“The situation to my mind still remains very fragile.
There are places where our deployments are very close up and in military assessment therefore quite dangerous,” Jaishankar said at an India Today conclave.
India-China relations cannot go back to normal, he said, until the border row is resolved in line with the September 2020 in-principle agreement he reached with his Chinese counterpart.
“The Chinese have to deliver on what was agreed to, and they have struggled with that.”
Although forces from both sides have disengaged from many areas, discussions are proceeding over unresolved points, Jaishankar said.
“We have made it very clear to the Chinese that we cannot have a breach of peace and tranquility, you can’t violate agreement and want the rest of the relationship to continue as though nothing happened. That’s just not tenable.”
Jaishankar said he discussed the situation with China’s new foreign minister, Qin Gang, on the sidelines of a meeting of the foreign ministers of the G20 nations hosted by India this month.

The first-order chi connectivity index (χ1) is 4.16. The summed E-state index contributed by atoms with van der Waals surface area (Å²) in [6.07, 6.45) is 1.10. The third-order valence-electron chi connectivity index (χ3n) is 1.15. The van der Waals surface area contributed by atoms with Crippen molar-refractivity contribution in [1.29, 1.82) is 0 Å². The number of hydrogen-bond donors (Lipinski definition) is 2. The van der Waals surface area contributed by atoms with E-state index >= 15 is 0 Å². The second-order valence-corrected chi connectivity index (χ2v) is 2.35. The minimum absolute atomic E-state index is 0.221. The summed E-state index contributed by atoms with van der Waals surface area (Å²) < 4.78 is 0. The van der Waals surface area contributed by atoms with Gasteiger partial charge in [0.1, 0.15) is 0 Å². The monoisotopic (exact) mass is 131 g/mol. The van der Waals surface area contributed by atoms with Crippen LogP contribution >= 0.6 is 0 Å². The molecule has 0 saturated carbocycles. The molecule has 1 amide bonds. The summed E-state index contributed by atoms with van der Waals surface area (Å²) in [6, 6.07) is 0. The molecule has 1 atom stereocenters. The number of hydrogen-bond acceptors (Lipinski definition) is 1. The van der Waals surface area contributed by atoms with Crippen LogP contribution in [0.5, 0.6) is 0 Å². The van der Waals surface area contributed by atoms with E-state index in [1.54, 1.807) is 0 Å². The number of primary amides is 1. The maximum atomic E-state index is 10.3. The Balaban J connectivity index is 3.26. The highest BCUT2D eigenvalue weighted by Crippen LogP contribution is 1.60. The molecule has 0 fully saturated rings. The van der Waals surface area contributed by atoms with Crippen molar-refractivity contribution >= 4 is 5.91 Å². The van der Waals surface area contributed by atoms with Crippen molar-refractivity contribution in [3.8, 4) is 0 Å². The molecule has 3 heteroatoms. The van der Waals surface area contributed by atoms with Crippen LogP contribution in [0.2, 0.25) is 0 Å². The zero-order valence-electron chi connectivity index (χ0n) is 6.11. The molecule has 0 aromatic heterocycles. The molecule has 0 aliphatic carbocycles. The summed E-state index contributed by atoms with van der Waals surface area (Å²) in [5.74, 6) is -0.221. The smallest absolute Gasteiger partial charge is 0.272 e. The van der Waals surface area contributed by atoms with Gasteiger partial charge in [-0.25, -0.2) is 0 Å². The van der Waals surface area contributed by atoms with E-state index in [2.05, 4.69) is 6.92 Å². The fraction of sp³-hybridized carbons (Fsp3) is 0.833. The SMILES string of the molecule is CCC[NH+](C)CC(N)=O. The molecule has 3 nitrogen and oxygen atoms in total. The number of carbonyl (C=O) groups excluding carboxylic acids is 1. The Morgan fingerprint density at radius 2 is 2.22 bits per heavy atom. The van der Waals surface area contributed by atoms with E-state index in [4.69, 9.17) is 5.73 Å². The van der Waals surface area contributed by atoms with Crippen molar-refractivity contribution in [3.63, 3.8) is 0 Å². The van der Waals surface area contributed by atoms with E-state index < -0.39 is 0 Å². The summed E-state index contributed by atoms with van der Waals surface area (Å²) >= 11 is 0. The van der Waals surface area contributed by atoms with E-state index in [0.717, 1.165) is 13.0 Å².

Regarding India’s presidency of G20 this year, Jaishankar expressed hope that New Delhi can make the forum “more true to its global mandate”.
“The G20 should not be a debating club or an arena only of the global north. The entirety of global concerns need to be captured. We have already made that point very forcefully,” Jaishankar said.
Two G20 ministerial meetings in India in the last three weeks have been overshadowed by Russia’s 13-month invasion of Ukraine.